Within the deep jungles of Mexico and Guatemala await many mysterious temples and pyramids of the Maya.
While Europe was still in the midst of the Dark Ages, these amazing people had already developed astronomy and calendrical systems, as well as a hierarchical system of government ruled by nobles and kings.
They constructed vast cities with extensive trading zones across a huge jungle landscape, with an amazing degree of architectural perfection and variety - all without any metal tools, wheels, or beasts of burden.
The historical development of the pre-Hispanic Maya civilization is divided into three broad periods:
PRE-CLASSIC 1800-900 B.C. Distinguishing features of the Maya culture took shape; agriculture became the basis of economy, the first villages and ceremonial centers were built and various cultural activities evolved around religion.
CLASSIC A.D. 250-600 In this time period, all fields thrived. Important events in history were recorded. Great strides were made in agriculture, technology and trade. Political, social, priestly and military hierarchies were consolidated. Ceremonial centers and cities were built where science and arts flourished.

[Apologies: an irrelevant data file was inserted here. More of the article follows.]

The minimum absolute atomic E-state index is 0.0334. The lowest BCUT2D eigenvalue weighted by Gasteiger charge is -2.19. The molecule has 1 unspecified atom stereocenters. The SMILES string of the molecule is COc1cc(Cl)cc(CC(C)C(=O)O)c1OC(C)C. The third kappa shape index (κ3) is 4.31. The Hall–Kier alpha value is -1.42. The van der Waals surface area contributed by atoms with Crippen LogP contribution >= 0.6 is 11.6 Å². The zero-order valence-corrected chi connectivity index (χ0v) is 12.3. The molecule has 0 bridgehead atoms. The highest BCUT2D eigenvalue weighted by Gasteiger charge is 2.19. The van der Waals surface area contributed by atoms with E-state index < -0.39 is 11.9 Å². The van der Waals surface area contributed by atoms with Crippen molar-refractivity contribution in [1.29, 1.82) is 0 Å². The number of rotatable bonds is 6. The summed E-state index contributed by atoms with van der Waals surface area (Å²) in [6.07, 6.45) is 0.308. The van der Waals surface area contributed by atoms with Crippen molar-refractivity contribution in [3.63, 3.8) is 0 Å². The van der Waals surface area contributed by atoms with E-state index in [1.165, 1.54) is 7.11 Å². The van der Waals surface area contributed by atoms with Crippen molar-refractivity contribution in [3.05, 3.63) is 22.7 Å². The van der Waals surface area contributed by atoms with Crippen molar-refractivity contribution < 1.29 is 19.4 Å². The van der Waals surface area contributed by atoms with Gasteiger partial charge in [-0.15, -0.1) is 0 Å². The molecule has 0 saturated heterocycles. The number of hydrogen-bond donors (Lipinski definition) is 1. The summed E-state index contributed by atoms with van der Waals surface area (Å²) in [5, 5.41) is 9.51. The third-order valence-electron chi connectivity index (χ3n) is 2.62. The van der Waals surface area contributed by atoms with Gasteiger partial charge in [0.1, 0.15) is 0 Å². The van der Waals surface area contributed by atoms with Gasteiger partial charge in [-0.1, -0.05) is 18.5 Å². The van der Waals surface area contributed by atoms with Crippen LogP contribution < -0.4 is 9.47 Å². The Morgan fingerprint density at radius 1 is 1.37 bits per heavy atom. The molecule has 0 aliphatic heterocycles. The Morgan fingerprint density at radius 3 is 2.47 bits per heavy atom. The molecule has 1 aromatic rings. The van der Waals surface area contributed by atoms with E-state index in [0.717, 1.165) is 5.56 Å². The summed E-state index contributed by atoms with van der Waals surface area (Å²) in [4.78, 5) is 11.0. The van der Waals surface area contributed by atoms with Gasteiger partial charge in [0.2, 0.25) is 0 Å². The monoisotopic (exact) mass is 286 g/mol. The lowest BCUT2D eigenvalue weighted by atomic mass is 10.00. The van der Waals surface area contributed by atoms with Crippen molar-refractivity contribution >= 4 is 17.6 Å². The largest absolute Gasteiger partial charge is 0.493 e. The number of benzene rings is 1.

Around the 9th century, culture collapsed, perhaps because of an economic, and consequently socio-political crisis. Political and cultural activities came to an end in the great classic cities in the Central area.
POST-CLASSIC A.D. 900-1500 The Northern and Southern areas experienced a cultural revival under the influence of groups arriving from the Central Plateau.
The Northern area boasted the imposing site of Chichén Itzá with its remarkable Toltec-influenced works of art; the city of Mayapan was founded, which seems to have politically dominated all the other centers in the region.
In 1441 war destroyed Mayapan; the main cities on the Yucatan Peninsula were abandoned and new urban centers arose. Practical and military interests overtook religious, intellectual and artistic creation; many cultural features were secularized and Maya history started on a new course, as war and trade became the predominant activities.
Recently, a Mayan guide reported that the Mayans were their own beasts of burden, doing all the lifting, carrying and hauling of the huge carved rocks used to create their magnificent cities. Their legacy lives on in the seven million descendants of the classic Maya civilization and the highly decorated, ceremonial architecture that still stands.
There are many sites readily accessible and within easy day trips from Maroma, see the Excursions section of the website for the trips that the resort offers.